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Vaslav Nijinsky

September 22, 1987 | CATHY CURTIS
Next month, Joffrey Ballet dancer Charlene Gehm will be gliding assertively across the TV screen, her smart black dress and carefully coiffed hair blown by unseen wind machines in a designer perfume commercial. But at tonight's opening of the Joffrey's engagement at the Orange County Performing Arts Center, she will be a shy nymph in knee-length golden braids and sandals who trembles in the presence of a handsome and self-possessed young faun.
February 8, 2004 | Daniel Gesmer, Special to The Times
Last summer and fall, local audiences saw four ballets that Vaslav Nijinsky either choreographed or originally danced. But the Ballets Russes legend himself spent just one week in Los Angeles, in December 1916 while on a U.S. tour. Charlie Chaplin saw him perform at least twice at Clune's Auditorium and visited him backstage between acts.
April 5, 2009 | Debra Levine
One hundred years ago, on May 19, 1909, Serge Diaghilev's Ballets Russes debuted in France and redefined dance for the 20th century. Toiling for le tout Paris in front of the hot footlights of the Theatre du Chatelet were ballet superstars Vaslav Nijinsky and Anna Pavlova -- artists whose names resonate around the world. Among this galaxy of luminaries, however, only one was destined to achieve his fame in Los Angeles, where today he is all but unknown.
April 3, 2002
Ivan F. Novikoff, 102, a Russian immigrant ballet master whose students included Robert Joffrey, died March 20 in Seattle of pneumonia. Born in Kazan, Russia, Novikoff studied at the Imperial Ballet School along with Vaslav Nijinsky and Anna Pavlova. He fled from Russia after the Bolshevik revolution in 1917, taught dance to the children of Russian soldiers in Harbin, China, and emigrated to the United States in 1923.
October 27, 1987 | LEWIS SEGAL, Compiled by Terry Atkinson
"The Red Shoes." Paramount. $19.95. Back to ensnare another generation: the classic 1948 film by directors Michael Powell and Emeric Pressburger (with choreography by Robert Helpmann and Leonide Massine) about love, fame, betrayal, madness and death in the ballet world.
May 12, 1987
The Joffrey Ballet will conclude its current nine-city tour Sept. 22-27 with a seven-performance engagement in Segerstrom Hall at the Orange County Performing Arts Center. Repertory will includes works by nine choreographers, including Vaslav Nijinsky, Leonide Massine, Sir Frederick Ashton, Paul Taylor and Gerald Arpino, the company's associate director. The tour has been underwritten by a $200,000 grant from Philip Morris Companies Inc.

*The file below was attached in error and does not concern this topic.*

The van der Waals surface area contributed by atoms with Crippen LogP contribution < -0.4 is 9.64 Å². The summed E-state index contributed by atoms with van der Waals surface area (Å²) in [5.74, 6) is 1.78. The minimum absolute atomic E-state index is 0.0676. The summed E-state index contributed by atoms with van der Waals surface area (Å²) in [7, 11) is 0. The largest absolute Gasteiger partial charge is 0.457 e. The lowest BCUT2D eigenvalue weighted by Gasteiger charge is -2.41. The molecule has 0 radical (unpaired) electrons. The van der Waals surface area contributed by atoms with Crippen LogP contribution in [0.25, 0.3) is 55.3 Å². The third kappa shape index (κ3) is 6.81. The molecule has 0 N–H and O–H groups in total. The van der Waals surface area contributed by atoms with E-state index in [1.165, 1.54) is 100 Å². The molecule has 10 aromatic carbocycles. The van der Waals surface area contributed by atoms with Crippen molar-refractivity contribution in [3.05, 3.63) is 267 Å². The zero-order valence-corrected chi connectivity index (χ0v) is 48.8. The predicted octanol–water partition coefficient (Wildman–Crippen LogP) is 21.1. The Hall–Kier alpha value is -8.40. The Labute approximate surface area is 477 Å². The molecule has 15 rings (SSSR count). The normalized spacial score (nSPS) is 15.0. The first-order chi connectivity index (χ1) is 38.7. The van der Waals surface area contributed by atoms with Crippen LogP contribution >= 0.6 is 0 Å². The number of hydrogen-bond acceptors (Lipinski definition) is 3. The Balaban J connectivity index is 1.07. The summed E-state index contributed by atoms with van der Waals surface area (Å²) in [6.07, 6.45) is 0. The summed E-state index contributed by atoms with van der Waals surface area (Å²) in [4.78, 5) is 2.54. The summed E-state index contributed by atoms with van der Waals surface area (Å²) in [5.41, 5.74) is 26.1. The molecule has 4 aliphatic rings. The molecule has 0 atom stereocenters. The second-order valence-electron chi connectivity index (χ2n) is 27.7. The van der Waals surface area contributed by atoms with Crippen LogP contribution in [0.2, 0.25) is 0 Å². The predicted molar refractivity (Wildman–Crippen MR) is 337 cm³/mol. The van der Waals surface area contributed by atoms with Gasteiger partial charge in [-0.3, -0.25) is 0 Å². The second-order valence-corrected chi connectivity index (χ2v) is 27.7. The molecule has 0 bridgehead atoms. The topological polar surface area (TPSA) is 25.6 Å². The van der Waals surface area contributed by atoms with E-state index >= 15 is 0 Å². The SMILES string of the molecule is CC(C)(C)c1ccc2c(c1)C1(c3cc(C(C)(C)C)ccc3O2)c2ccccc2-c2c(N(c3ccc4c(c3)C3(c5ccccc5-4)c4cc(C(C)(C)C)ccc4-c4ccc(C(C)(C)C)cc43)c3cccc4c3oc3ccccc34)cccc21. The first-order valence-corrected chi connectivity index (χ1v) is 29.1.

June 7, 2007
The feature documentary "Ballets Russes" brought audiences glimpses of a vanished classical era company (actually two companies) and repertory. And now Media City Ballet's program "The Men of the Ballets Russes" brings to the Wilshire Ebell Theatre major Russes stars as well as film clips of them in their prime.
July 2, 1987
The Joffrey Ballet will open its fall season at the Music Center on Sept. 30, with a program that includes the premiere of a reconstruction of "Le Sacre du Printemps," based on Vaslav Nijinsky's long-lost, controversial 1913 production, with music by Stravinsky. Dance historian Millicent Hodson and art historian Kenneth Archer covered three continents in researching the project, which was supervised by artistic director Robert Joffrey. Costumes and sets are by Nicolas Roerich.
June 4, 1996
Peter F. Ostwald, 68, UC San Francisco psychiatry professor who was an expert on the medical problems of performing artists. A skilled violinist, Ostwald was particularly knowledgeable about musicians and dancers and wrote two well-received biographies, "Schumann: The Inner Voices of a Musical Genius" about composer Robert Schumann, and "Vaslav Nijinsky: A Leap Into Madness" about the ballet dancer.
November 3, 1994
The 10-year-old Severin Wunderman Museum in Irvine was founded by Severin Wunderman, creator and board chairman of the Severin Group, which manufactures and distributes Gucci timepieces worldwide. The Belgium-born Wunderman, 55, developed a fascination as a youth with seminal 20th-Century French artist, writer and filmmaker Jean Cocteau, to whom the museum is dedicated. Wunderman's Laguna Beach home (up for sale) is one of his five residences in the United States, Switzerland and France.
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